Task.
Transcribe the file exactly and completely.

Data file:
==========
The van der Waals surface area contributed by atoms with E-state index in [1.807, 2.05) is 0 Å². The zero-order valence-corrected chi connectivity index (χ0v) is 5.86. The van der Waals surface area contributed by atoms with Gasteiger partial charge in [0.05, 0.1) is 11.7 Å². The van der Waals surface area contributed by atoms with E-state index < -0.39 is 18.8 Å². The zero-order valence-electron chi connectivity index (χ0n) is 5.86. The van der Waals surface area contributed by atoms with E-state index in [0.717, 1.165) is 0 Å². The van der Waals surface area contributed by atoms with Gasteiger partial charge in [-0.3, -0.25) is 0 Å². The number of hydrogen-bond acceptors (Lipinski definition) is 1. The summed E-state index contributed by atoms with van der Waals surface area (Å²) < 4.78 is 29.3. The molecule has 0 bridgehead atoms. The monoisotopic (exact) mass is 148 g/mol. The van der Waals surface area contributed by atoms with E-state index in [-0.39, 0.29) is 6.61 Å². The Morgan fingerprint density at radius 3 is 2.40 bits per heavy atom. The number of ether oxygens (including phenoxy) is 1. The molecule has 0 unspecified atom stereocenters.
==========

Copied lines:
The van der Waals surface area contributed by atoms with E-state index in [1.807, 2.05) is 0 Å². The zero-order valence-corrected chi connectivity index (χ0v) is 5.86. The van der Waals surface area contributed by atoms with Gasteiger partial charge in [0.05, 0.1) is 11.7 Å². The van der Waals surface area contributed by atoms with E-state index < -0.39 is 18.8 Å². The zero-order valence-electron chi connectivity index (χ0n) is 5.86. The van der Waals surface area contributed by atoms with E-state index in [0.717, 1.165) is 0 Å². The van der Waals surface area contributed by atoms with Gasteiger partial charge in [-0.3, -0.25) is 0 Å². The number of hydrogen-bond acceptors (Lipinski definition) is 1. The summed E-state index contributed by atoms with van der Waals surface area (Å²) < 4.78 is 29.3. The molecule has 0 bridgehead atoms. The monoisotopic (exact) mass is 148 g/mol. The van der Waals surface area contributed by atoms with E-state index in [-0.39, 0.29) is 6.61 Å². The Morgan fingerprint density at radius 3 is 2.40 bits per heavy atom. The number of ether oxygens (including phenoxy) is 1. The molecule has 0 unspecified atom stereocenters.